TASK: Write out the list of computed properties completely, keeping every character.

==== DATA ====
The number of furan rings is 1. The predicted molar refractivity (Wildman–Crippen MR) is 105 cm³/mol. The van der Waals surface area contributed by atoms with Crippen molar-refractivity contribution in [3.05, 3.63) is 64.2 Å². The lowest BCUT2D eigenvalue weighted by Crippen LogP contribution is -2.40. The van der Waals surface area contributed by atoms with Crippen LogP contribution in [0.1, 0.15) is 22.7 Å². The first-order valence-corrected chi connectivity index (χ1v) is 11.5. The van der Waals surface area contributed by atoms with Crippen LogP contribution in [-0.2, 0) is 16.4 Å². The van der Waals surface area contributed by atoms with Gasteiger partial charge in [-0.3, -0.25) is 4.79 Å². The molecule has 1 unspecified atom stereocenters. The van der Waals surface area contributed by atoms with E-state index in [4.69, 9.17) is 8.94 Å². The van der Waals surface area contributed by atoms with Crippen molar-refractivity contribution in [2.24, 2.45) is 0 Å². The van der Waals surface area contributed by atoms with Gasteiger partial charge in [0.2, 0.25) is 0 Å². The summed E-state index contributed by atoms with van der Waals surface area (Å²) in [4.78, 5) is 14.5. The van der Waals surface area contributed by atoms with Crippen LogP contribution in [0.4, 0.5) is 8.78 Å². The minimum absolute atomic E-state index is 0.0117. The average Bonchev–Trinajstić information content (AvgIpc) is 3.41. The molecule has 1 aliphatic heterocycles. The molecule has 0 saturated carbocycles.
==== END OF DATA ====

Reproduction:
The number of furan rings is 1. The predicted molar refractivity (Wildman–Crippen MR) is 105 cm³/mol. The van der Waals surface area contributed by atoms with Crippen molar-refractivity contribution in [3.05, 3.63) is 64.2 Å². The lowest BCUT2D eigenvalue weighted by Crippen LogP contribution is -2.40. The van der Waals surface area contributed by atoms with Crippen LogP contribution in [0.1, 0.15) is 22.7 Å². The first-order valence-corrected chi connectivity index (χ1v) is 11.5. The van der Waals surface area contributed by atoms with Crippen LogP contribution in [-0.2, 0) is 16.4 Å². The van der Waals surface area contributed by atoms with Gasteiger partial charge in [-0.3, -0.25) is 4.79 Å². The molecule has 1 unspecified atom stereocenters. The van der Waals surface area contributed by atoms with E-state index in [4.69, 9.17) is 8.94 Å². The van der Waals surface area contributed by atoms with Crippen molar-refractivity contribution in [2.24, 2.45) is 0 Å². The van der Waals surface area contributed by atoms with Gasteiger partial charge in [0.2, 0.25) is 0 Å². The summed E-state index contributed by atoms with van der Waals surface area (Å²) in [4.78, 5) is 14.5. The van der Waals surface area contributed by atoms with Crippen LogP contribution in [0.4, 0.5) is 8.78 Å². The minimum absolute atomic E-state index is 0.0117. The average Bonchev–Trinajstić information content (AvgIpc) is 3.41. The molecule has 1 aliphatic heterocycles. The molecule has 0 saturated carbocycles.